A senior United Nations official says there have been encouraging developments in the West African nation of Guinea-Bissau. But he adds that there is a lot yet to be done by the country’s leaders to consolidate the gains. The U.N. Special Representative for Guinea-Bissau, Joseph Mutaboba, says the encouraging developments include the reform of Guinea-Bissau’s security sector and regional efforts to stabilize state institutions in the country. In remarks to the U.N. Security Council Tuesday, he pointed to signs of improvement in the the political dialogue among the country's leaders. But he said it is uncertain if the country’s president, prime minister and other leaders are able to address critical issues, such as handling the country’s military leadership.
Mutaboba said drug trafficking continues to pose a major challenge to Guinea-Bissau’s stability. The impoverished nation on Africa's west coast is seen as a major trans-shipment point for drugs destined for Europe. Mutaboba urged Guinea-Bissau’s leaders to demonstrate a firmer commitment to mobilizing national resources to address what he called “this scourge.”
“The context in Guinea-Bissau is mixed: on the one hand, the political and security situation is improving. But on the other hand, the economic reforms are yet to be sustained by other key reforms, notably in the defense and justice sector,” Mutaboba said.
Addressing the Security Council on behalf of Guinea-Bissau, the country’s defense minister, Aristides Ocante da Silva, acknowledged that there may be skeptics about his country’s progress.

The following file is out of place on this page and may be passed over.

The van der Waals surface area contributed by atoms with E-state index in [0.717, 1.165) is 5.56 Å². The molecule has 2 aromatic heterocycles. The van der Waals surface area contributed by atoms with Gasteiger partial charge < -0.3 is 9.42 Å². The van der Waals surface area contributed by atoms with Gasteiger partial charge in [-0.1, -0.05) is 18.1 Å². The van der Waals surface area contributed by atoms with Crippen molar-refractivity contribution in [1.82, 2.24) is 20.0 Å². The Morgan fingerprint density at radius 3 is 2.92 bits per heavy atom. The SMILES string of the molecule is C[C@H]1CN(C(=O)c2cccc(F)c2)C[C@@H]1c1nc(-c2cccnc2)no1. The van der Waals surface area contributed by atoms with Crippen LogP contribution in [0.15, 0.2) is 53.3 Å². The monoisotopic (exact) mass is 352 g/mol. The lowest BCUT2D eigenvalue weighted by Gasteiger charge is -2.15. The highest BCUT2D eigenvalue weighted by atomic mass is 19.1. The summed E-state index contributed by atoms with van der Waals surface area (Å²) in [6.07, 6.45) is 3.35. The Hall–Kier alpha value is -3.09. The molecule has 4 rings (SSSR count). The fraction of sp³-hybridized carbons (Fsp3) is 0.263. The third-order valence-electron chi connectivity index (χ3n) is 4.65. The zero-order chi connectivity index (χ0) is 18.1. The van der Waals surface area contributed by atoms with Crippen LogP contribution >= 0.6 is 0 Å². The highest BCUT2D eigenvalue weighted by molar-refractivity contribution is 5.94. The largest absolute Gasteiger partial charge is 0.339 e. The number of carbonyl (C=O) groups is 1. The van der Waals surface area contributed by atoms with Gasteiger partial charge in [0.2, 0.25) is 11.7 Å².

“But we would like to invite the skeptics to share our relative optimism. We have the deep sentiment that our country is now recovering peace and stability for the long term, decreasing crime, better respecting human rights. Today there are no political prisoners and there is no arbitrary detention," Ocante da Silva said.
After the public discussion, the 15-member Security Council met privately and then released a statement noting the progress made by Guinea-Bissau’s government toward the maintenance of stability and important steps it has taken in achieving economic reform.
The statement, read by council president Nelson Messone of Gabon, calls for enhanced civilian control over Guinea-Bissau’s military and the prosecution of those responsible for criminal acts, such as political assassinations and drug trafficking.
“The members of the Security Council remain concerned at the persistence of trans-national organized crime, including illicit drug trafficking, which threatens peace and security in Guinea-Bissau and in the sub-region," Messone said.
The Security Council says there is also a need to tackle the problem of illicit drug trafficking in the countries of origin, transit and final destination.